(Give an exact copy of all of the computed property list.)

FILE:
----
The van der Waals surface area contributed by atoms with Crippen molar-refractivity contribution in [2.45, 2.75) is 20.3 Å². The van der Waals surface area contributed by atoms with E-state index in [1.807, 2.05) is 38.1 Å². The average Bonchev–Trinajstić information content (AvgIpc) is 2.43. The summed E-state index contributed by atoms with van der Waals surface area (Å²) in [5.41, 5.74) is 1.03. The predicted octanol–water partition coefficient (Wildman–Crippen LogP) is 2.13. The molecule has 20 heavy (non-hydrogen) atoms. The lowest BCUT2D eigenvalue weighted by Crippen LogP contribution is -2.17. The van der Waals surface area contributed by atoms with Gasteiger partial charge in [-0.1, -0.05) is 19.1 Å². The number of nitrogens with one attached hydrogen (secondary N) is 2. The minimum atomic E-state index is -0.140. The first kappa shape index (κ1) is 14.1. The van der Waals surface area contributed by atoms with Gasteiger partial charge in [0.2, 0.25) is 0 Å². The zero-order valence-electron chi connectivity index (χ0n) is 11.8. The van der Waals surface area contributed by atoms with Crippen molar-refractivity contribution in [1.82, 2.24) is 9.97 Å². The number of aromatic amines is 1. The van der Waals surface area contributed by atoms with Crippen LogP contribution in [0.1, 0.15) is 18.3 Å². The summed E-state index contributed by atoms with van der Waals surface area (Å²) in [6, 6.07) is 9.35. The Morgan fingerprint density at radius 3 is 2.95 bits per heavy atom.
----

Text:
The van der Waals surface area contributed by atoms with Crippen molar-refractivity contribution in [2.45, 2.75) is 20.3 Å². The van der Waals surface area contributed by atoms with E-state index in [1.807, 2.05) is 38.1 Å². The average Bonchev–Trinajstić information content (AvgIpc) is 2.43. The summed E-state index contributed by atoms with van der Waals surface area (Å²) in [5.41, 5.74) is 1.03. The predicted octanol–water partition coefficient (Wildman–Crippen LogP) is 2.13. The molecule has 20 heavy (non-hydrogen) atoms. The lowest BCUT2D eigenvalue weighted by Crippen LogP contribution is -2.17. The van der Waals surface area contributed by atoms with Gasteiger partial charge in [-0.1, -0.05) is 19.1 Å². The number of nitrogens with one attached hydrogen (secondary N) is 2. The minimum atomic E-state index is -0.140. The first kappa shape index (κ1) is 14.1. The van der Waals surface area contributed by atoms with Gasteiger partial charge in [0.2, 0.25) is 0 Å². The zero-order valence-electron chi connectivity index (χ0n) is 11.8. The van der Waals surface area contributed by atoms with Crippen molar-refractivity contribution in [1.82, 2.24) is 9.97 Å². The number of aromatic amines is 1. The van der Waals surface area contributed by atoms with Crippen LogP contribution in [0.1, 0.15) is 18.3 Å². The summed E-state index contributed by atoms with van der Waals surface area (Å²) in [6, 6.07) is 9.35. The Morgan fingerprint density at radius 3 is 2.95 bits per heavy atom.